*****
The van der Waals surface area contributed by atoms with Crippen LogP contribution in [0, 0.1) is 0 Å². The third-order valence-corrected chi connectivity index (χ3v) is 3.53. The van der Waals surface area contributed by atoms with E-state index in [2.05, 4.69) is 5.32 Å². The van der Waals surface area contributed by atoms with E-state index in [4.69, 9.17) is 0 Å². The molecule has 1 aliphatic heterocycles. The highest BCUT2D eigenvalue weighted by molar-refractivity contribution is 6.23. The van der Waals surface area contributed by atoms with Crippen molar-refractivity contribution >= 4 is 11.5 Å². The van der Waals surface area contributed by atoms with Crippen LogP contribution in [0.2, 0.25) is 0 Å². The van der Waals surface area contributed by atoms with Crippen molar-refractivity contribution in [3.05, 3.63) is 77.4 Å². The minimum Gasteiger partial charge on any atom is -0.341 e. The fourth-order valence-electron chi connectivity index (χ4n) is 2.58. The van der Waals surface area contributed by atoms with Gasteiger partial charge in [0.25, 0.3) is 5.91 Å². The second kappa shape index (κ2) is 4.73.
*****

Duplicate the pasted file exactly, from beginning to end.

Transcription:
The van der Waals surface area contributed by atoms with Crippen LogP contribution in [0, 0.1) is 0 Å². The third-order valence-corrected chi connectivity index (χ3v) is 3.53. The van der Waals surface area contributed by atoms with E-state index in [2.05, 4.69) is 5.32 Å². The van der Waals surface area contributed by atoms with E-state index in [4.69, 9.17) is 0 Å². The molecule has 1 aliphatic heterocycles. The highest BCUT2D eigenvalue weighted by molar-refractivity contribution is 6.23. The van der Waals surface area contributed by atoms with Crippen molar-refractivity contribution >= 4 is 11.5 Å². The van der Waals surface area contributed by atoms with Crippen LogP contribution in [0.2, 0.25) is 0 Å². The van der Waals surface area contributed by atoms with Crippen molar-refractivity contribution in [3.05, 3.63) is 77.4 Å². The minimum Gasteiger partial charge on any atom is -0.341 e. The fourth-order valence-electron chi connectivity index (χ4n) is 2.58. The van der Waals surface area contributed by atoms with Gasteiger partial charge in [0.25, 0.3) is 5.91 Å². The second kappa shape index (κ2) is 4.73.